• Pacific Health Care sells needles at CAN$8.95 for 100. You need to log in before you can access the website and view their catalogue, but if you want to check it out, either call or e-mail them (contact details are on their site) and they will send you a temporary login and password.


  • Regency Medical Supplies sell Terumo needles for CAN$11.99 for 100.

  • Medical Mart sells needles, though no prices are given. See page 19. I have been advised that it is easier to deal with Medical Mart if you phone them.

Prescription Diets                                                                                                   Back to Page Index

  • I'm afraid I haven't heard of any cheap food suppliers based in Canada as yet. If you know of any, please contact me.

  • In the meantime, you could ask about buying in bulk from your vet. Our cat, Harpsie, needed a prescription food which cost US$2 per 5.5 oz can. However, when we bought a case, the price fell to US$1.40 a can.

Medications and Other Supplies                                                                     Back to Page Index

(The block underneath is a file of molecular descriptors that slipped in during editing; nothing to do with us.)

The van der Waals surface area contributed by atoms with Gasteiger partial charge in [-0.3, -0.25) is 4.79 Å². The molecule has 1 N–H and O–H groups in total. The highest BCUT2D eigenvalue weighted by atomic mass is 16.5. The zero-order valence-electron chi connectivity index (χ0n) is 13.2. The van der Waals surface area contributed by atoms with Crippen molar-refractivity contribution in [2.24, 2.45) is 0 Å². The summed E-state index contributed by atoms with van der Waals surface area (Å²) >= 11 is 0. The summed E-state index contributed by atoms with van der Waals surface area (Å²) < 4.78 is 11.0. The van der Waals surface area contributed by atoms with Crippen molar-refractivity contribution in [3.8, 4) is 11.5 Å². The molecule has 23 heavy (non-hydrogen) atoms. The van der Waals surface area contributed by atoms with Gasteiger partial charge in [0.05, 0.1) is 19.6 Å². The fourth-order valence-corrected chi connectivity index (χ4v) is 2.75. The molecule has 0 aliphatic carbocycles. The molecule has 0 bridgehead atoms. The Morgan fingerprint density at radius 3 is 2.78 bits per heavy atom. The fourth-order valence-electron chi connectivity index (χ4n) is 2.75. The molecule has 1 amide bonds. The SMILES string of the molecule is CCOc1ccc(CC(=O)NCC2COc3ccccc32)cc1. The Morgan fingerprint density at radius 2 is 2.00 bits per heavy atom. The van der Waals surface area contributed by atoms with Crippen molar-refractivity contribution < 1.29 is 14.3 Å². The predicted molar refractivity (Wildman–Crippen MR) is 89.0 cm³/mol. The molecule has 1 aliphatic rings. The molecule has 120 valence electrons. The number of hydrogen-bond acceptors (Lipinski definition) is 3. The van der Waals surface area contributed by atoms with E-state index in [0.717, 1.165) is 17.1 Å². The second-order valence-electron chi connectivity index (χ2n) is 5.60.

• Canada Chemists sell a variety of medications and pet supplies, including Azodyl.

Please also see the following pages:

  • Medicating Your Cat - for items to help make pilling less stressful for you both, such as Pill Pockets and gelcaps.


Back to Page Index

This page last updated: 25 June 2014

Links on this page last checked: 17 April 2012



































































































I have tried very hard to ensure that the information provided in this website is accurate, but I am NOT a vet, just an ordinary person who has lived through CKD with three cats. This website is for educational purposes only, and is not intended to be used to diagnose or treat any cat. Before trying any of the treatments described herein, you MUST consult a qualified veterinarian and obtain professional advice on the correct regimen for your cat and his or her particular requirements; and you should only use any treatments described here with the full knowledge and approval of your vet. No responsibility can be accepted.


If your cat appears to be in pain or distress, do not waste time on the internet, contact your vet immediately.